Stephen Pace, 91; painter of abstracts, figures
NEW YORK — Stephen Pace, whose exuberant style applied abstract expressionist scale and directness to figurative painting, died Sept. 23 in an assisted-living center in New Harmony, Ind. He was 91 and until two years ago had divided his time between homes in New York and Stonington, Maine.
The cause was pneumonia, said Katharina Rich Perlow, his New York dealer since 1985.
Mr. Pace was born in Charleston, Mo., the second of four brothers who grew up helping their parents run a farm and grocery store. He drew at an early age, improvising art materials until the fourth grade, when a teacher gave him a sketchbook and he first saw unlined paper.
In the 1930s, the family, still farming, moved to New Harmony. Mr. Pace was entranced by the austere buildings of the town, which had been built as a utopian community. At 17, he began to study with Robert Lahr, a WPA artist in Evansville, Ind., who emphasized anatomical studies and watercolor. Mr. Pace also worked as an architectural draftsman.
He served in the Army during World War II and studied art in Mexico on the GI Bill. He ended up attending a school in San Miguel de Allende, where he met the painter Milton Avery, who was on vacation. Avery encouraged him to move to New York and became a lifelong mentor.
After living in New Orleans, Mr. Pace moved to New York in 1947 and studied at the Art Students League and with Hans Hofmann. In 1949 he married Palmina Natalini, who worked as an art buyer for the McCann Erickson advertising agency and was often their main means of support. She is his only survivor.
Mr. Pace taught at several schools, including Pratt Institute and American University.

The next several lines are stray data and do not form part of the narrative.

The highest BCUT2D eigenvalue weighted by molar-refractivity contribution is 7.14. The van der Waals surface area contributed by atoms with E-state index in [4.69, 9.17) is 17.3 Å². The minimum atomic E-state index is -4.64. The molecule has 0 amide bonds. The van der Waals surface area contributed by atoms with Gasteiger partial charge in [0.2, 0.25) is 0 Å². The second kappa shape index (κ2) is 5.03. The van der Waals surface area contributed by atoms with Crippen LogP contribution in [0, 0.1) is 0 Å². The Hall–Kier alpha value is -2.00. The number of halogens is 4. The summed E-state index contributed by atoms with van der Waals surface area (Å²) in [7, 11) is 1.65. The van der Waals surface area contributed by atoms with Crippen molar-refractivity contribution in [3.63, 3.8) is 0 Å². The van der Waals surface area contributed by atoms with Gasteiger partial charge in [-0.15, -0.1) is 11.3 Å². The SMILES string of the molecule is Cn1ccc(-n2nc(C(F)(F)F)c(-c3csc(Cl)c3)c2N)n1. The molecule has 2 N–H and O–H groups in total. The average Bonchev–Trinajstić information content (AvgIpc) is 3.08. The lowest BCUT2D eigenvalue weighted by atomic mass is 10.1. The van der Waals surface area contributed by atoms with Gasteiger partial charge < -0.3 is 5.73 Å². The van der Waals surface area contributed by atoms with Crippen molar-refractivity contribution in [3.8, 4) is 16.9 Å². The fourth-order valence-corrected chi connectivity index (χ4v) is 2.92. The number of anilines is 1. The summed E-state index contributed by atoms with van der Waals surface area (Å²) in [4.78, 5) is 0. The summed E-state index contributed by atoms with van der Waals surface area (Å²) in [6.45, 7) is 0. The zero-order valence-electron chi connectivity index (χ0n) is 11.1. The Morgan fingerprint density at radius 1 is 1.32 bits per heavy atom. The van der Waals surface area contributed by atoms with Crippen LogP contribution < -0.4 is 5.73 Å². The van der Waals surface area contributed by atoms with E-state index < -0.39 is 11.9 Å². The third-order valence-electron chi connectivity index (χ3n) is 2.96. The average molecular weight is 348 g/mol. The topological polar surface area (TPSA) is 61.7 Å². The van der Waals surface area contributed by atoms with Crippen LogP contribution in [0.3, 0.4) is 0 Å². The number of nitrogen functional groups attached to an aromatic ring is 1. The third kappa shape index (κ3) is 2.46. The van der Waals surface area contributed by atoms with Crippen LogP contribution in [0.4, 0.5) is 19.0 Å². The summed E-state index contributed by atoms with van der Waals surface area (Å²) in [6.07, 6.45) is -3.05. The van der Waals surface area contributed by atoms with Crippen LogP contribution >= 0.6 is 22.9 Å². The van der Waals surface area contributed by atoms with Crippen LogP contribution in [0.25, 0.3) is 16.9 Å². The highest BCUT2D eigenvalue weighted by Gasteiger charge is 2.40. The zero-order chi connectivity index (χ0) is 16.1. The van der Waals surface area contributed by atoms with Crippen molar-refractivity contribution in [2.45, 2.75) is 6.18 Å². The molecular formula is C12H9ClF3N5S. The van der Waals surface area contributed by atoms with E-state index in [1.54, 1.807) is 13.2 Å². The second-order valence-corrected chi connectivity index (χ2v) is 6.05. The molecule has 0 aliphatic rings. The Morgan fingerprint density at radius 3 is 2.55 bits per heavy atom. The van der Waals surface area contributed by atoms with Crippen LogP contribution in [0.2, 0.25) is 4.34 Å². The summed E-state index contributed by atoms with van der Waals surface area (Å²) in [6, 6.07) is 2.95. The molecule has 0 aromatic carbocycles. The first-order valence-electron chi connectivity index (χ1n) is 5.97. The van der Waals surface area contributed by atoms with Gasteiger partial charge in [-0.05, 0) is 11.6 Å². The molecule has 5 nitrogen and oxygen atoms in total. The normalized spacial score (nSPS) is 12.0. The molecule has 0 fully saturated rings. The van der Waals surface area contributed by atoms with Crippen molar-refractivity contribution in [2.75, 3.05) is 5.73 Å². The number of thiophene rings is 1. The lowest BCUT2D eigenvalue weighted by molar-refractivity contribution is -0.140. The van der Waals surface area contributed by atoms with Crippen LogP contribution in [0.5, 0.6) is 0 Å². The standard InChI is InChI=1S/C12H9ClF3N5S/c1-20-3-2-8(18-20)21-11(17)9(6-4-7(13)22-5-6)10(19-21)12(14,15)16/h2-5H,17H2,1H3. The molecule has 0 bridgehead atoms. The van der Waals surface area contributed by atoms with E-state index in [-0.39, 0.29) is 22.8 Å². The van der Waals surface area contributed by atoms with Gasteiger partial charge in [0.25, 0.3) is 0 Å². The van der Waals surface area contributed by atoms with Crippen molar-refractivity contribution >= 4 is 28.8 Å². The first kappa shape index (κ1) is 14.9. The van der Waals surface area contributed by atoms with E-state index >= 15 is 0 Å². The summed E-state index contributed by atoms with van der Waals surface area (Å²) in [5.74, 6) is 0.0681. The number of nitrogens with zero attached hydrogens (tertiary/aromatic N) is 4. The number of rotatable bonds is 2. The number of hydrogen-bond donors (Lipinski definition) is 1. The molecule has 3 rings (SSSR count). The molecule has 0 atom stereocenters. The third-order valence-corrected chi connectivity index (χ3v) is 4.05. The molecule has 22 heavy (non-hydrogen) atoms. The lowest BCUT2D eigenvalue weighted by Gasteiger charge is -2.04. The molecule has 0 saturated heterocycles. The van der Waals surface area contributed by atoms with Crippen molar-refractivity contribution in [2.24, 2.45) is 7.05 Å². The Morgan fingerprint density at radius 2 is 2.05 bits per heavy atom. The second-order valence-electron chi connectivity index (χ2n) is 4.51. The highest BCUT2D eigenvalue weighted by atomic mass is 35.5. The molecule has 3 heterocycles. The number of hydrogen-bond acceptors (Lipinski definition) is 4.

By the early 1950s, Mr. Pace was meeting with considerable success as a second-generation abstract expressionist, known for dark, energetically worked abstractions achieved through a distinctive blend of brushwork, drawing, and staining. He exhibited in several Whitney Annuals, had his first New York show at the Artists Gallery in 1954, and was subsequently represented by the Poindexter Gallery and then the A.M. Sachs Gallery.
In 1960 Mr. Pace began spending time outside New York, first in Pennsylvania and then in Maine, which reignited his interest in working from nature. By 1963, he had developed a broad-brushed representational style and a range of subjects that celebrated everyday life and labor. Some, like horse-drawn farm wagons and harvesting scenes, drew on childhood memories. Others were more current: Maine lobstermen tending their traps, his wife gardening, homey interiors, and nudes in the studio or the landscape.
The force of these images resides in their deft command of bodies in space balanced by saturated colors painted patchily on bare canvas.
The result is a magnified Fauvism or post-impressionism that takes inspiration from Avery, Matisse, and Bonnard, as well as Chinese painting. These works seem executed at high speed, with a once-over-lightly panache that leaves little margin for error.
Mr. Pace was adept at discreet reworking. “You might call me a fake Zen painter,’’ he once said.